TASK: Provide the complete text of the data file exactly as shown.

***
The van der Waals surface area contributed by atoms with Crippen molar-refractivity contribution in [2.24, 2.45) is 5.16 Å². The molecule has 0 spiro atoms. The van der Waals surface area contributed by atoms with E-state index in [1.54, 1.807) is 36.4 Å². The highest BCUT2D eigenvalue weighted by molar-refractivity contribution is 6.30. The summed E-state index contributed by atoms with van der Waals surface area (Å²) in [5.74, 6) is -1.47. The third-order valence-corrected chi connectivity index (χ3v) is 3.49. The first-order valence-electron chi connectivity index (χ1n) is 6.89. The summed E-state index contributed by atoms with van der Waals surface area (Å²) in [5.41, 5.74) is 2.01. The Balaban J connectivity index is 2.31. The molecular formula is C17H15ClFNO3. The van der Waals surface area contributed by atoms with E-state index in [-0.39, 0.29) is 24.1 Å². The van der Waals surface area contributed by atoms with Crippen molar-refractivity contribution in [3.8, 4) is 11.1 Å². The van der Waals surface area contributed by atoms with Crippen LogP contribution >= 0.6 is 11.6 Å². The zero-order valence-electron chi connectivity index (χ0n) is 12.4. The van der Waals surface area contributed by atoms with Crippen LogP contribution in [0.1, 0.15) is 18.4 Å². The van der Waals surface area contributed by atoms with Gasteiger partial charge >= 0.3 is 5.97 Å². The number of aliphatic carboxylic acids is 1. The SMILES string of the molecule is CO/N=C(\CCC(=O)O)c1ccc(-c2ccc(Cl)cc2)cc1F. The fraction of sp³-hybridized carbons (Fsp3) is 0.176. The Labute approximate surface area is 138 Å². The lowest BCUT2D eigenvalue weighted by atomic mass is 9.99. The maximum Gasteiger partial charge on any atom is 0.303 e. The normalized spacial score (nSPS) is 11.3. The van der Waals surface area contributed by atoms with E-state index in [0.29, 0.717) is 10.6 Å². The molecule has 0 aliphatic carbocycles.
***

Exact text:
The van der Waals surface area contributed by atoms with Crippen molar-refractivity contribution in [2.24, 2.45) is 5.16 Å². The molecule has 0 spiro atoms. The van der Waals surface area contributed by atoms with E-state index in [1.54, 1.807) is 36.4 Å². The highest BCUT2D eigenvalue weighted by molar-refractivity contribution is 6.30. The summed E-state index contributed by atoms with van der Waals surface area (Å²) in [5.74, 6) is -1.47. The third-order valence-corrected chi connectivity index (χ3v) is 3.49. The first-order valence-electron chi connectivity index (χ1n) is 6.89. The summed E-state index contributed by atoms with van der Waals surface area (Å²) in [5.41, 5.74) is 2.01. The Balaban J connectivity index is 2.31. The molecular formula is C17H15ClFNO3. The van der Waals surface area contributed by atoms with E-state index in [-0.39, 0.29) is 24.1 Å². The van der Waals surface area contributed by atoms with Crippen molar-refractivity contribution in [3.8, 4) is 11.1 Å². The van der Waals surface area contributed by atoms with Crippen LogP contribution >= 0.6 is 11.6 Å². The zero-order valence-electron chi connectivity index (χ0n) is 12.4. The van der Waals surface area contributed by atoms with Crippen LogP contribution in [0.1, 0.15) is 18.4 Å². The van der Waals surface area contributed by atoms with Gasteiger partial charge >= 0.3 is 5.97 Å². The number of aliphatic carboxylic acids is 1. The SMILES string of the molecule is CO/N=C(\CCC(=O)O)c1ccc(-c2ccc(Cl)cc2)cc1F. The fraction of sp³-hybridized carbons (Fsp3) is 0.176. The Labute approximate surface area is 138 Å². The lowest BCUT2D eigenvalue weighted by atomic mass is 9.99. The maximum Gasteiger partial charge on any atom is 0.303 e. The normalized spacial score (nSPS) is 11.3. The van der Waals surface area contributed by atoms with E-state index in [0.29, 0.717) is 10.6 Å². The molecule has 0 aliphatic carbocycles.